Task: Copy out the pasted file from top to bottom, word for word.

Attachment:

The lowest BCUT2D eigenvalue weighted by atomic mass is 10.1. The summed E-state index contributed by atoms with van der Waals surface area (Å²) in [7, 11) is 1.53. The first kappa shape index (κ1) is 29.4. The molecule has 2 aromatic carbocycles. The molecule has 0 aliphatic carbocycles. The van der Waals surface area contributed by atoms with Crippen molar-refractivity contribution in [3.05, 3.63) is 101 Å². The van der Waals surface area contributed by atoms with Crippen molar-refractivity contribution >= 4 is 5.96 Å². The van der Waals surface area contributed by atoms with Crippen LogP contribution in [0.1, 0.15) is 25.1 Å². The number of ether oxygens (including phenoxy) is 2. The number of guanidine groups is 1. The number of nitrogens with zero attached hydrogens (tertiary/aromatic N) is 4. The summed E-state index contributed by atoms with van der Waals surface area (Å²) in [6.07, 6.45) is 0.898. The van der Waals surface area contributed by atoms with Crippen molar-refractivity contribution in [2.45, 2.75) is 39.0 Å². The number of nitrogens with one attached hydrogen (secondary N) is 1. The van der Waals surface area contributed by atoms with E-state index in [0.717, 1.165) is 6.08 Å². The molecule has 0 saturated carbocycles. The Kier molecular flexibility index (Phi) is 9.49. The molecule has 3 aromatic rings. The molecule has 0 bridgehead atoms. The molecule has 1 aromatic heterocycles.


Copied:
The lowest BCUT2D eigenvalue weighted by atomic mass is 10.1. The summed E-state index contributed by atoms with van der Waals surface area (Å²) in [7, 11) is 1.53. The first kappa shape index (κ1) is 29.4. The molecule has 2 aromatic carbocycles. The molecule has 0 aliphatic carbocycles. The van der Waals surface area contributed by atoms with Crippen molar-refractivity contribution in [3.05, 3.63) is 101 Å². The van der Waals surface area contributed by atoms with Crippen molar-refractivity contribution >= 4 is 5.96 Å². The van der Waals surface area contributed by atoms with Crippen LogP contribution in [0.1, 0.15) is 25.1 Å². The number of ether oxygens (including phenoxy) is 2. The number of guanidine groups is 1. The number of nitrogens with zero attached hydrogens (tertiary/aromatic N) is 4. The summed E-state index contributed by atoms with van der Waals surface area (Å²) in [6.07, 6.45) is 0.898. The van der Waals surface area contributed by atoms with Crippen molar-refractivity contribution in [2.45, 2.75) is 39.0 Å². The number of nitrogens with one attached hydrogen (secondary N) is 1. The van der Waals surface area contributed by atoms with E-state index in [0.717, 1.165) is 6.08 Å². The molecule has 0 saturated carbocycles. The Kier molecular flexibility index (Phi) is 9.49. The molecule has 3 aromatic rings. The molecule has 0 bridgehead atoms. The molecule has 1 aromatic heterocycles.